In 1714 Queen Anne was succeeded by the Hanoverian King George I, who favoured the Whigs. Almost all the Tories who held office under Anne were dismissed, including Lord Lansdown. Embittered, he began a secret correspondence with the Jacobite Old Pretender "James III". On 6 October 1721 James, who refused to recognise his peerage "Baron Lansdown" bestowed by Queen Anne, created him "Lord of Lansdown"," Viscount [ ]" and "Earl of Bath" in the Jacobite Peerage of England, with remainder to his heirs male. On 3 November 1721 James created him "Duke of Albemarle", "Marquis Monck and Fitzhemmon", "Earl of Bath", "Viscount Bevel", and "Baron Lansdown of Bideford" in the Jacobite Peerage of England, which supposed titles had no legal validity in the Kingdom of Great Britain. One of these titles referred to his family's supposed descent (officially confirmed to the 1st Earl of Bath by warrant of King Charles II in 1661) from Richard I de Grenville (d.post 1142) of Neath Castle, one of the Twelve Knights of Glamorgan and a brother and follower of Robert FitzHamon the Norman conqueror of Glamorgan. The titles Monck and Albemarle referred to the fact that the 1st Earl of Bath had been granted reversion of his cousin Monck's Dukedom of Albemarle, should the Duke have died without male progeny. The title "Lansdown" referred to Lansdown Hill near Bath in Somerset where his grandfather Sir Bevil Grenville had met his heroic death at the Battle of Lansdown in 1643. The titles created on 3 November 1722 were with remainder to the heirs male of his body, whom failing to his brother, Bernard Granville, and the heirs male of his body.
On 15 December 1711 in the church of St Martin-in-the-Fields in Westminster, London, he married (as her 2nd husband) Mary Villiers, the daughter of Edward Villiers, 1st Earl of Jersey (1656–1711) and the widow of Thomas Thynne, 1st Viscount Weymouth.
Death and burial
He died in London on 29 January 1735, his wife having predeceased him by a few days, and was buried with her in the Church of St Clement Danes on 3 February 1735. He left no male progeny, and thus at his death the Barony of Lansdowne became extinct. His Jacobite titles, such as they were, were inherited by his nephew Bernard Granville, son of his brother Bernard. The younger Bernard died in 1776, when the Jacobite peerages created on 3 November 1721 became extinct, while those created on 6 October 1721 passed to his heir male.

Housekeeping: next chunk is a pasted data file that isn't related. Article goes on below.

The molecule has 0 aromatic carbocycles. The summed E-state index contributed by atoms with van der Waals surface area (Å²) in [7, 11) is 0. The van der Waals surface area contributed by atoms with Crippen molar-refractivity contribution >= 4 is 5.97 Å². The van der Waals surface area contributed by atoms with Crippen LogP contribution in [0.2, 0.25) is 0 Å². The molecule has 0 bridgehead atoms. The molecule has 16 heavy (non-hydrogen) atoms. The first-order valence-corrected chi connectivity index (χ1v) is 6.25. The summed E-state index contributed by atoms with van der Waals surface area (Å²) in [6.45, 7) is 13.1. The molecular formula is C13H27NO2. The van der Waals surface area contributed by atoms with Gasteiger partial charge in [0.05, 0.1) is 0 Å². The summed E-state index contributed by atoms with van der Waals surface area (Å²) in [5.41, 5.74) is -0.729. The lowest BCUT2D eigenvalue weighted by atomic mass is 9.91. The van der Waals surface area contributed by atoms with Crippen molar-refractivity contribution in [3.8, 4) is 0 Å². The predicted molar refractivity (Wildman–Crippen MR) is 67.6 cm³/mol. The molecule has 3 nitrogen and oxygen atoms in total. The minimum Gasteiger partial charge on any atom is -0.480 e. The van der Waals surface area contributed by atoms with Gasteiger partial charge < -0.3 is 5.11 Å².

|Wikiquote has quotations related to: George Granville, 1st Baron Lansdowne|
- As seen on his heraldic achievement in the Church of St James the Great, Kilkhampton, Cornwall
- J. Horace Round, Family Origins and Other Studies, ed. Page, William, 1930, p.164, The Granvilles and the Monks, p.130
- J. Horace Round, Family Origins and Other Studies, ed. Page, William, 1930, p.164, The Granvilles and the Monks, p.141
- "Grenville, George, Baron Lansdowne (GRNL677G)". A Cambridge Alumni Database. University of Cambridge.
- Haydn, Joseph, Book of Dignities (London: Longman, Brown, Green & Longman, 1851), p. 190.
- Round, p.141
- The new patent referred to him as "George Granvill, commonly called Lord Lansdown..." (Round, p.141)
- Round, p.140
- Round, p.140
- Melville de Massue de Ruvigny, The Jacobite Peerage, Baronetage, Knightage & Grants of Honour (Edinburgh: T.C. & E.C. Jack, 1904), 15-16